By Cathy Tinsley
Sunday, June 1, 2008
Last month it became increasingly clear that Hillary Clinton may no longer be within reach of the Democratic presidential nomination. While it is uncertain when Clinton's historic candidacy will actually end, many in the media and in political circles are debating the role sexism played in her defeat.
How did the once-inevitable candidate, who was destined to be America's first female president, lose this nomination battle? Was it her past? Was it her husband? Or is America just not ready for a female president?
Although it's difficult to draw definitive conclusions, behavior and attitudes in the corporate sphere shed some light on the answers to these questions. Unfortunately, the picture suggests we still have work to do.
In a series of studies involving hundreds of participants since 2005, my colleagues and I have found systematic social and financial backlash against even mildly assertive female executives. In one study, for example, people judged the behavior of a hypothetical human resources manager (alternately male or female) negotiating for a refund on unused hotel space. Female managers were judged as significantly more offensive, and less likely to receive any refund, than male managers, even though all managers engaged in exactly the same behavior. In later studies in which human resources managers asked for a refund, displaying mildly assertive behavior, the behavior was routinely judged appropriate when displayed by a man but offensive when displayed by a woman.
In another set of experiments, a finance director (again, alternately a man or a woman) had to choose between attending to a work crisis (an information technology system crash) or a family emergency (a sick child). When the finance director was female and chose to stay at work, she was seen as competent but unlikable. When the female finance director went home, she was rated as incompetent but likable. Yet the choices male finance directors made did not matter -- the men were always judged to be fairly likable and competent.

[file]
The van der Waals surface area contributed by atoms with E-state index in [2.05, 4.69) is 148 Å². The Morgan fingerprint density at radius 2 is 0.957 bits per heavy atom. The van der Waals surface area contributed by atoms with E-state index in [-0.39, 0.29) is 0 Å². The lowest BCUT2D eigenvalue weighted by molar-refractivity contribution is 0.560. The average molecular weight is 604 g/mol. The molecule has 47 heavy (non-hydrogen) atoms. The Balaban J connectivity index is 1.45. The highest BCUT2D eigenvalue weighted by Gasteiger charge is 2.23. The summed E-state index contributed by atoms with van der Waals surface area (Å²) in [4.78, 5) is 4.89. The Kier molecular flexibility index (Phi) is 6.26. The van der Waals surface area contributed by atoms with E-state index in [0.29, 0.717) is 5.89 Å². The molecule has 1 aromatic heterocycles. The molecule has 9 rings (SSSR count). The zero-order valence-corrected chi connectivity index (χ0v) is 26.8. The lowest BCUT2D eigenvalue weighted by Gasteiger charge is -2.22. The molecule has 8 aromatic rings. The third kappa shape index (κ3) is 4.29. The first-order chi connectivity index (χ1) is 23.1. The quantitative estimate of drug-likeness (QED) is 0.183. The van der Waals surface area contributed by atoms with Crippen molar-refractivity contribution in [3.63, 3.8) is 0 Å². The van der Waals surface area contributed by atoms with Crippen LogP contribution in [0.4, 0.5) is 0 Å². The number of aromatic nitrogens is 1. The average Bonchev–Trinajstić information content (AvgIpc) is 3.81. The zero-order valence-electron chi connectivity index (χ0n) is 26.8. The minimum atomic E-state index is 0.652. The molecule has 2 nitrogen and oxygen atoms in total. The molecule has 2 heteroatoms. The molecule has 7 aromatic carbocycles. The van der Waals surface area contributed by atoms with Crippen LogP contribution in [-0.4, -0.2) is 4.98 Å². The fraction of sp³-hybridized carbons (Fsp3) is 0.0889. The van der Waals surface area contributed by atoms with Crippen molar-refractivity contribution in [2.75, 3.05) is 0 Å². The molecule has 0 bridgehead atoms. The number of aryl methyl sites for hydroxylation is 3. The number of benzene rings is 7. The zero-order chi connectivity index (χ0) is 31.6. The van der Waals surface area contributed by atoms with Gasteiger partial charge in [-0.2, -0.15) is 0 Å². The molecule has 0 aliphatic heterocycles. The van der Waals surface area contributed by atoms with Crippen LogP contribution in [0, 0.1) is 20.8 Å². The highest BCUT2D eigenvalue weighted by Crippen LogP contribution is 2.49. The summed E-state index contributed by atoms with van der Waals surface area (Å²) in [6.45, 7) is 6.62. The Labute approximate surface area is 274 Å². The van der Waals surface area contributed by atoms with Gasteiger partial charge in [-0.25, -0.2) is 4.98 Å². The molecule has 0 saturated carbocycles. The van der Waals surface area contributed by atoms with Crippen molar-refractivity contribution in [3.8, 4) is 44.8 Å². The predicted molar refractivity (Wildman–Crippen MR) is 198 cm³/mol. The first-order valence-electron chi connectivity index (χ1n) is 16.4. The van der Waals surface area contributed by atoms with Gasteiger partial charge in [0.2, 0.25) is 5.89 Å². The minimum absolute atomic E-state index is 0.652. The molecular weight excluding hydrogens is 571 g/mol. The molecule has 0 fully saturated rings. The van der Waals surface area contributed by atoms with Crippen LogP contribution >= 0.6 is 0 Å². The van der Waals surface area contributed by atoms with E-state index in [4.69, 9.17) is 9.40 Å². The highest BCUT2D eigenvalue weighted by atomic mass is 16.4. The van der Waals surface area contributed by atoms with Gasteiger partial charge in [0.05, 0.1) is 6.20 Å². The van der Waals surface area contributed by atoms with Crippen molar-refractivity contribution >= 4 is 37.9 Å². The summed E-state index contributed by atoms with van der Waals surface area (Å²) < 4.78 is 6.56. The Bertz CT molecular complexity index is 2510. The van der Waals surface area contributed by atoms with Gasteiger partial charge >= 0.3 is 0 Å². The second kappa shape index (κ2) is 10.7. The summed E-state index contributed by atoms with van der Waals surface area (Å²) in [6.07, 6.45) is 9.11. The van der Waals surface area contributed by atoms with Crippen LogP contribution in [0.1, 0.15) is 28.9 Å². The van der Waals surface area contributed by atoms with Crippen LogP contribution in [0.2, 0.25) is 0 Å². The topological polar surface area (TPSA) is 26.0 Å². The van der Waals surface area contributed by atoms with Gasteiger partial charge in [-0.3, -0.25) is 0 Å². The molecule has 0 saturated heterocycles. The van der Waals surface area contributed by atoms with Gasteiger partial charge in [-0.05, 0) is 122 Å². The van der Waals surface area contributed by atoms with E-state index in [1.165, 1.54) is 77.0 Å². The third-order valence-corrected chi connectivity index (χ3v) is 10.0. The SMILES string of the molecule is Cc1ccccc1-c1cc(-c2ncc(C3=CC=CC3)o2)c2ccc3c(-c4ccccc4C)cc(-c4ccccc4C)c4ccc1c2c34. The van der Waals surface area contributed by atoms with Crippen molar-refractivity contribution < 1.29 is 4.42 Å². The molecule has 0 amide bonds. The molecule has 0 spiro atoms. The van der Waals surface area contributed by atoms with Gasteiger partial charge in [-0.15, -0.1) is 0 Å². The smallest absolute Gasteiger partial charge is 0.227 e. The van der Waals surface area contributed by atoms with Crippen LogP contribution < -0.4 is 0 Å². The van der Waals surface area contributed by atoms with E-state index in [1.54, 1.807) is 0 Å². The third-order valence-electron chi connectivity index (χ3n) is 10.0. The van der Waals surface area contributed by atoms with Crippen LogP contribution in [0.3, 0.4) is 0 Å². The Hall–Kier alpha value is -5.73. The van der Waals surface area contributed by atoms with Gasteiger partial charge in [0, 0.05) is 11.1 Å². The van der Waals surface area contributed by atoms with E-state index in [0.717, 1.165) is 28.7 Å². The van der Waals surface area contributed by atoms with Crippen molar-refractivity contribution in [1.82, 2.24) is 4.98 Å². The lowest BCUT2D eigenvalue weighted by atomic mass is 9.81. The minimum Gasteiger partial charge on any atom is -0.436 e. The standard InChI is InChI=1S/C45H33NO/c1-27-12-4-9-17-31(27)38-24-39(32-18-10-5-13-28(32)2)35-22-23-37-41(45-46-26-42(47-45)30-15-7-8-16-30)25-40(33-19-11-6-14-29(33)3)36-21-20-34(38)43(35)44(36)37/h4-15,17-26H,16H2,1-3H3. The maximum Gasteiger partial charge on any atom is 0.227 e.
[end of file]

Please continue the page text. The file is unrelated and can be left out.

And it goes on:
The bottom line, again, is that the same male and female behaviors evoke different judgments, with women all too often being forced to choose between being viewed as likable or competent.
Although I think, and hope, that we are more or less past the time when women are denied opportunities in politics, sports or business, the results of these studies do not suggest an end to discriminatory attitudes. Americans still appear to perceive and evaluate men and women differently even when they engage in the same behavior.
Two other lessons stood out. First, the backlash against women appears to be unconscious. When confronted with the results of these studies, participants were very surprised by their reactions. They appeared to have no idea that they subscribed to these gender stereotypes about appropriate behavior or that they judged women more harshly.
Second, women were as willing to criticize the female executives as men were. This is not a gender war; women are not fighting men. They are fighting our culture, our prescribed set of norms that constrain their behavior into a rigid set of "appropriate" categories. Although we may be able to recall vivid examples of minorities who judge their own group harshly, women are perhaps the only "low status" group whose members systematically and every bit as harshly show prejudice toward fellow members.
As we close the book on Hillary Clinton's campaign and what was to be the first female presidency, we are forced to reassess. Are we ready yet?
The writer, a professor at Georgetown University's McDonough School of Business, is executive director of the Georgetown Women's Leadership Initiative.